5 Tips for More Exciting Loop-Based Music

These useful tips enhance any type of music that uses loops

The stereotype of loop-based music being only for DJs is partially true—I’ve used loops for movie and industrial video soundtracks, multiple remixes, and even a radio spot. Most of my rock productions use acoustic drum loops; applying some of the tips in this article have helped convince actual drummers that I use a “real” drummer. Although some people think using loops is easy, it’s deceptively difficult. Maybe you don’t need great technical chops, but you do need a solid musical sense of how to arrange a collection of sonic elements into a musical experience. It’s not unlike the musical equivalent of collage.

You also need good source material, starting with sample and loop libraries. Some of these are expansion packs for existing instruments, like the many packs for IK Multimedia’s SampleTank or Native Instruments’ Kontakt, available from companies like Best Service and Big Fish (for example, their RiG is a Kontakt-based “urban workstation” pack for hip-hop). And of course, you can always make your own music loops, as well as assemble one-shots into custom drum loops. But most importantly, you also need to move beyond the constraints associated with this method of making music. The tips presented in this article, coupled with a little editing time, will help you add a more creative, humanized element to loop-based music.


This is the key to adding variety to loops. Loops need to tread a fine line of being consistent enough to create a groove, yet offer sufficient variation to keep the listener from tuning out. The most effective way to do this is to chop the loops into pieces, and then re-arrange them in different ways. In the audio examples, the unedited loop is a 4-bar loop repeated twice. The edited loop plays the same 4-bar loop but in the second repeat, chops up the last two measures and rearranges the elements within it to add variety.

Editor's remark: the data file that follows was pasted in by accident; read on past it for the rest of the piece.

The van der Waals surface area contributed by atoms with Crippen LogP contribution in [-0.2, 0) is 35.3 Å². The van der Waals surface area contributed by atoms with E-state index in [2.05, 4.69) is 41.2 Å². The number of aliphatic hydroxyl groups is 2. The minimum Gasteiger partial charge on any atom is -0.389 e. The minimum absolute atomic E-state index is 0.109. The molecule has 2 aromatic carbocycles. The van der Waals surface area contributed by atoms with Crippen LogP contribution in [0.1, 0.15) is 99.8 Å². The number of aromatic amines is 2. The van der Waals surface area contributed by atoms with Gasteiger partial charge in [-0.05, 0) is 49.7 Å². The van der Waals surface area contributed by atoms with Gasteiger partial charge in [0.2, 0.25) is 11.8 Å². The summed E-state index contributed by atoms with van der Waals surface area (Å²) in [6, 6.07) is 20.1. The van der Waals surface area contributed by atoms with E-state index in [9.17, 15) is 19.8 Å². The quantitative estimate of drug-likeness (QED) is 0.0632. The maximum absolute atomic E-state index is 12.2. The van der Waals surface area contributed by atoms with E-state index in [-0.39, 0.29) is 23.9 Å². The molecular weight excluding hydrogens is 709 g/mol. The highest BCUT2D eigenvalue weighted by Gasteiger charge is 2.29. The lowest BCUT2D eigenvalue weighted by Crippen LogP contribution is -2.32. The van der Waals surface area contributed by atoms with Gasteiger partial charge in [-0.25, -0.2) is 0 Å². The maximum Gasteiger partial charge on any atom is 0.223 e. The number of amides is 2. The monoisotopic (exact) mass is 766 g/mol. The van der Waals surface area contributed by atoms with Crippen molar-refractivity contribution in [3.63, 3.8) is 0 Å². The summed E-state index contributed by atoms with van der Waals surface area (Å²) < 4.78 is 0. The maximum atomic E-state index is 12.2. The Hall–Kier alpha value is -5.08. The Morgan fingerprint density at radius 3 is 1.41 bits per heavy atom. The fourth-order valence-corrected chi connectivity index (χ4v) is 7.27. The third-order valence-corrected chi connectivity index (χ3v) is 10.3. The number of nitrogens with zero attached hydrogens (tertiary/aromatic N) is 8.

Unedited funk guitar loop
Editing the guitar loop adds variety to the ending

Slicing and dicing can also help on an arrangement level (Fig. 1).

Figure 1: This screen shot from PreSonus Studio One illustrates several arrangement tricks that add interest to a loop-based composition.

In Fig. 1, the section outlined in red shows how three loops have been extended an eighth-note to add an extra downbeat to start off a break. The section outlined in blue highlights a high-hat loop chopped into individual hits, almost like one-shots, to add accents.